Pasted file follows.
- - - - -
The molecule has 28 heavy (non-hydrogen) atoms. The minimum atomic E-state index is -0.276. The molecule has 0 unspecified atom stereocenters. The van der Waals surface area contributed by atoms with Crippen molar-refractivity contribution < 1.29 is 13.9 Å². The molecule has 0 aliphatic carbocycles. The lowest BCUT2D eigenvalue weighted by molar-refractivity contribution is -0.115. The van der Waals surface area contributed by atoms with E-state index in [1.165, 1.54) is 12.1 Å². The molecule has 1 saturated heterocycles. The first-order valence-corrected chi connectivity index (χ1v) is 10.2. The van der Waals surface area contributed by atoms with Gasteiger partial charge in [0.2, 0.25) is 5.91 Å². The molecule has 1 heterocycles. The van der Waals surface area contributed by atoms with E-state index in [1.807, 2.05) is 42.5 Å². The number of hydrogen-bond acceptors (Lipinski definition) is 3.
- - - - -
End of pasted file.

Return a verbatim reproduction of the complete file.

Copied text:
The molecule has 28 heavy (non-hydrogen) atoms. The minimum atomic E-state index is -0.276. The molecule has 0 unspecified atom stereocenters. The van der Waals surface area contributed by atoms with Crippen molar-refractivity contribution < 1.29 is 13.9 Å². The molecule has 0 aliphatic carbocycles. The lowest BCUT2D eigenvalue weighted by molar-refractivity contribution is -0.115. The van der Waals surface area contributed by atoms with E-state index in [1.165, 1.54) is 12.1 Å². The molecule has 1 saturated heterocycles. The first-order valence-corrected chi connectivity index (χ1v) is 10.2. The van der Waals surface area contributed by atoms with Gasteiger partial charge in [0.2, 0.25) is 5.91 Å². The molecule has 1 heterocycles. The van der Waals surface area contributed by atoms with E-state index in [1.807, 2.05) is 42.5 Å². The number of hydrogen-bond acceptors (Lipinski definition) is 3.